To convey a less urgent alert, the sound can be designed with a softer attack, less bright textures and more low end. To communicate higher urgency, sounds could be designed with faster tempos, repeating notes/rhythms and higher-pitches/frequencies that get a user’s attention more quickly. This spectrum is important to consider when designing for any product or app experience.
Sound is subjective, and if used incorrectly or too frequently, it can be annoying. Understanding the entire user journey — when, where and how often sounds will be heard in support of the overall user experience — is critical to designing concise sounds that don’t take up too much mental space or detract from daily experiences. Not every interaction needs a sound, and when they’re present, they should only hang around as long as necessary. Making sure there’s space left open in the sonic experience ultimately reduces noise and ideally keeps users from wanting to mute sounds completely. Designing for space or silence within product experiences is just as important as designing for the sounds themselves – don’t overdo it.
Product sounds are not only functional but can serve as key extensions of a sonic brand identity. They can also serve double-duty as sounds used in marketing, which can be a particularly effective approach for product-driven brands.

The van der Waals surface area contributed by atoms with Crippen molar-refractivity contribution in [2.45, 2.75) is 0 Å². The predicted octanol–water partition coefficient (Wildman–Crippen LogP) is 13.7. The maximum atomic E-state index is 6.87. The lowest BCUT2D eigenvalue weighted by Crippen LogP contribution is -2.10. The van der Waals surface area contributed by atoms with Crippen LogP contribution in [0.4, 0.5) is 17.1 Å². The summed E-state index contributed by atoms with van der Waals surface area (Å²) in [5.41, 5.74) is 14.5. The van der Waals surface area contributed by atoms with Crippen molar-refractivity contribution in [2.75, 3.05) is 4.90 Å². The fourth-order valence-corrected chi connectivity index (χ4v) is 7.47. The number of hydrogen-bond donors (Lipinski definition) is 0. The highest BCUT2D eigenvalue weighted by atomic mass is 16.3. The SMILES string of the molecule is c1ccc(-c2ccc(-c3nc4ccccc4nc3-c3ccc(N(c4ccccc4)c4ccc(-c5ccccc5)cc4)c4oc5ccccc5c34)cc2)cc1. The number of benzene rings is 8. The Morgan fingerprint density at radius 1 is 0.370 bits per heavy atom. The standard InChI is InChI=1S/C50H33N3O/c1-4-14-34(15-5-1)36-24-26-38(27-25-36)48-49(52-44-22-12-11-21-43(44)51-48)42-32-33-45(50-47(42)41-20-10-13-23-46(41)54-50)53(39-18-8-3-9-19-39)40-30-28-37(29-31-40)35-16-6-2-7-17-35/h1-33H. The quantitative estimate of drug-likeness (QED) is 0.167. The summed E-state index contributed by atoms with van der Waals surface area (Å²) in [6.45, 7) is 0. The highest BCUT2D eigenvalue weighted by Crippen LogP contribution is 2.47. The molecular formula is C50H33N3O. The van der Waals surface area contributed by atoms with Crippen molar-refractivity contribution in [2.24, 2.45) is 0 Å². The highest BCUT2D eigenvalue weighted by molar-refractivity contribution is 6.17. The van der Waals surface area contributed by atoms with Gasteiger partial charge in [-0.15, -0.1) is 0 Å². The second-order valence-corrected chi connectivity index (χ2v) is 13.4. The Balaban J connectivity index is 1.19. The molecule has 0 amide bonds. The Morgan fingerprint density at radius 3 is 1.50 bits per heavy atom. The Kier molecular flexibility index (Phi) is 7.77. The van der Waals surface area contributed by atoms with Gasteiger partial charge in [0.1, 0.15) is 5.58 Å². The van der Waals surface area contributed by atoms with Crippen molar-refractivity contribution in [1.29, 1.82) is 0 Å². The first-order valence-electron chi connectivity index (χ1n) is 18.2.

For example, when Google Assistant was launched, product sounds heard within the voice assistant were also used in ads promoting the new voice features. Using the “Listening” and “Complete” product sounds as part of the narrative, or as a signature brand sound at the beginning of the ad, helped build consumer associations with product and brand as it entered the market. With consistent use of the sounds over time, they’ve become highly recognizable, providing a boost to the brand.
Apple has taken a similar approach. When Apple Pay was released, the payment confirmation sound was featured in ads and paired with music composed in the same key, creating a harmonious balance between the branded product sound and music. This integrated approach helped to convey a feeling of ease of use and seamlessness that was key to the product truth.
From smartphones and electric cars to social apps and home appliances, product sounds are all around us and heard throughout our daily lives. As brands increase investments in sound, it’s important to consider the broader impact on product experiences. How and where might sound enhance product functionality and brand perception? Product sounds may be small by design, but they can make a massive impact on brand and product, as well as the shape of our shared daily soundscapes.